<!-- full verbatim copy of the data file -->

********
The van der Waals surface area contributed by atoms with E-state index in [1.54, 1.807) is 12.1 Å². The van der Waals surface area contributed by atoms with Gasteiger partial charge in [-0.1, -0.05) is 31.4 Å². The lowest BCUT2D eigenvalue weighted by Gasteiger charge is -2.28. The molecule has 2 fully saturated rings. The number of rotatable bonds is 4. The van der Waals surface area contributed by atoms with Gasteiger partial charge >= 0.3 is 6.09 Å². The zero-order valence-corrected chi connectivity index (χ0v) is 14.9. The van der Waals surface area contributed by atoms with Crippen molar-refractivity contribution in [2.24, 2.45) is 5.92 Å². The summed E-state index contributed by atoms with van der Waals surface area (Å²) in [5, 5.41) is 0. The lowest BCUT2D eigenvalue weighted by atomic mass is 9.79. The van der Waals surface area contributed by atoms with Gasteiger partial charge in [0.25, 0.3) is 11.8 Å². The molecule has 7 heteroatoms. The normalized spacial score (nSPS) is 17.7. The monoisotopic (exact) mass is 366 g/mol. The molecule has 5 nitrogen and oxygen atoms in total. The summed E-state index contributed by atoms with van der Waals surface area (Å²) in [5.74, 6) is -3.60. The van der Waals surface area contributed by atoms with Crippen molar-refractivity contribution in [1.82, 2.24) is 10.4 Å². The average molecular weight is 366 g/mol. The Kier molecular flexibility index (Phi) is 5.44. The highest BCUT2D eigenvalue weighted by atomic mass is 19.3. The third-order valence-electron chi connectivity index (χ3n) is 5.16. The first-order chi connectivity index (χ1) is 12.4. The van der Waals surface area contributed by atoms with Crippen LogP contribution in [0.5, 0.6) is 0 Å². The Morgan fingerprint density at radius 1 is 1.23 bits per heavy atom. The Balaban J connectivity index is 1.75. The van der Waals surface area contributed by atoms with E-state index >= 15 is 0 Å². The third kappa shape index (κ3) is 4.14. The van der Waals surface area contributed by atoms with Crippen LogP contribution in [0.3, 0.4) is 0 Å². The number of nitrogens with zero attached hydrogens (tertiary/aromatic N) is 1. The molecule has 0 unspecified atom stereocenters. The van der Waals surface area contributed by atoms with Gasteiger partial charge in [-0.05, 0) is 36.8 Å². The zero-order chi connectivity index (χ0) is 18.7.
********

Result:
The van der Waals surface area contributed by atoms with E-state index in [1.54, 1.807) is 12.1 Å². The van der Waals surface area contributed by atoms with Gasteiger partial charge in [-0.1, -0.05) is 31.4 Å². The lowest BCUT2D eigenvalue weighted by Gasteiger charge is -2.28. The molecule has 2 fully saturated rings. The number of rotatable bonds is 4. The van der Waals surface area contributed by atoms with Gasteiger partial charge >= 0.3 is 6.09 Å². The zero-order valence-corrected chi connectivity index (χ0v) is 14.9. The van der Waals surface area contributed by atoms with Crippen molar-refractivity contribution in [2.24, 2.45) is 5.92 Å². The summed E-state index contributed by atoms with van der Waals surface area (Å²) in [5, 5.41) is 0. The lowest BCUT2D eigenvalue weighted by atomic mass is 9.79. The van der Waals surface area contributed by atoms with Gasteiger partial charge in [0.25, 0.3) is 11.8 Å². The molecule has 7 heteroatoms. The normalized spacial score (nSPS) is 17.7. The monoisotopic (exact) mass is 366 g/mol. The molecule has 5 nitrogen and oxygen atoms in total. The summed E-state index contributed by atoms with van der Waals surface area (Å²) in [5.74, 6) is -3.60. The van der Waals surface area contributed by atoms with Crippen molar-refractivity contribution in [1.82, 2.24) is 10.4 Å². The average molecular weight is 366 g/mol. The Kier molecular flexibility index (Phi) is 5.44. The highest BCUT2D eigenvalue weighted by atomic mass is 19.3. The third-order valence-electron chi connectivity index (χ3n) is 5.16. The first-order chi connectivity index (χ1) is 12.4. The van der Waals surface area contributed by atoms with Crippen LogP contribution in [0.5, 0.6) is 0 Å². The Morgan fingerprint density at radius 1 is 1.23 bits per heavy atom. The Balaban J connectivity index is 1.75. The van der Waals surface area contributed by atoms with E-state index >= 15 is 0 Å². The third kappa shape index (κ3) is 4.14. The van der Waals surface area contributed by atoms with Crippen LogP contribution in [0.3, 0.4) is 0 Å². The number of nitrogens with zero attached hydrogens (tertiary/aromatic N) is 1. The molecule has 0 unspecified atom stereocenters. The van der Waals surface area contributed by atoms with Gasteiger partial charge in [-0.05, 0) is 36.8 Å². The zero-order chi connectivity index (χ0) is 18.7.